Direct order solves stent shortage
The shortage of coronary stents, used to open clogged heart arteries, was solved after the government issued a direct order to buy enough for everyone, Health Minister Joe Cassar said yesterday.
"People can put their minds at rest that the shortage of stents has been resolved," Dr Cassar said.
The authorities admitted to the shortage two months ago after a supply contract was cancelled because the average price of a stent changed drastically in the 10 months it took to adjudicate the tender.
Although the ministry never confirmed how many stents were available, it insisted there were enough for emergency operations. But that left about 300 patients waiting for the insertion of the small wire mesh tube, which is put in narrowed arteries after they are opened through an angioplasty.
Dr Cassar said the government decided to issue a direct order and, after getting the go-ahead from the Finance Ministry, bought the stents to counter the shortage.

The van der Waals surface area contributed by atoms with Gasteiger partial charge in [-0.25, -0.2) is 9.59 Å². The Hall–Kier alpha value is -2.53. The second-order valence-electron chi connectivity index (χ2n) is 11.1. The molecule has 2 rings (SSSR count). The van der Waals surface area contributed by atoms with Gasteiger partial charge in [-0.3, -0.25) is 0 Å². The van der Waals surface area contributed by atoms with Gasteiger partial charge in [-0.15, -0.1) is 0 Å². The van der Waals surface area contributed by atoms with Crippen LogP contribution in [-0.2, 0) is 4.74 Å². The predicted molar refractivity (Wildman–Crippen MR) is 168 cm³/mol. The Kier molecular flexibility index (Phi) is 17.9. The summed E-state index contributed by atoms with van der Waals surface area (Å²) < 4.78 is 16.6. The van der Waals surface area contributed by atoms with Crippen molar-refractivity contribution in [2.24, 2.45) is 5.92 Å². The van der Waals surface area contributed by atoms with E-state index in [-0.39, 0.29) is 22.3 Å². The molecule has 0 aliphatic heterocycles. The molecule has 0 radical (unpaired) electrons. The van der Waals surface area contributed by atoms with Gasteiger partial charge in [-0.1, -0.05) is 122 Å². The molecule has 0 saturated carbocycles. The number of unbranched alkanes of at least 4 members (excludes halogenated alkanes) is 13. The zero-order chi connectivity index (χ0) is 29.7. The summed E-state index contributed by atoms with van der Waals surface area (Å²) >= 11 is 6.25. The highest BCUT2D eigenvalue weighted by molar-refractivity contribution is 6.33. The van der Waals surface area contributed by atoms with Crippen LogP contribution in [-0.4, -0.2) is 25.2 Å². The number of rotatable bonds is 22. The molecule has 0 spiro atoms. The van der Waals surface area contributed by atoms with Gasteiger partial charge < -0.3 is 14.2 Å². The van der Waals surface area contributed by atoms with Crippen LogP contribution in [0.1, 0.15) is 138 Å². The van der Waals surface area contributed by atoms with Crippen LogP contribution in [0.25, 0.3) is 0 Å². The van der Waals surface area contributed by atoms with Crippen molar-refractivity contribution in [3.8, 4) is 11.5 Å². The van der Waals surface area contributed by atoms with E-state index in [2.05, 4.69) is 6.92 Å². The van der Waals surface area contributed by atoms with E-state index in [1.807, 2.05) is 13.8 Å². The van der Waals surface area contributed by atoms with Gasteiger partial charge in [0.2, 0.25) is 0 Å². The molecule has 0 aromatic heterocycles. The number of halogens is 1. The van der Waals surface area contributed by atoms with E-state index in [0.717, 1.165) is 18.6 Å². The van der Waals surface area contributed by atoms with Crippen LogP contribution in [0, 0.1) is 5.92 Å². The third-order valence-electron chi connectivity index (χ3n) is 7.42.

Dr Cassar praised the hospital cardiac unit, which has been up and running in Malta for 15 years. Over these years, the catheterisation laboratory at the unit handled 35,000 angiograms, 6,000 angioplasties, 2,500 pacemakers and 400 implanted defibrillators. There were over 5,500 open heart operations and 13 heart transplants.
The idea to set up a cardiac unit in Malta was thought up by two consultants: cardiothoracic surgeon Alex Manchè and cardiologist Albert Fenech.
Prof. Fenech explained how only this week Maltese cardiac surgeons started using a small mesh ring that widens a severely narrowed heart valve. Called Tavi, short for Transcather Aorthic Valve Implantation, the device removes the need for open heart surgery as it can easily be inserted through a vein in the leg or through a small incision on the chest. It had already been implanted in two patients and should be used in another three, Prof. Fenech said.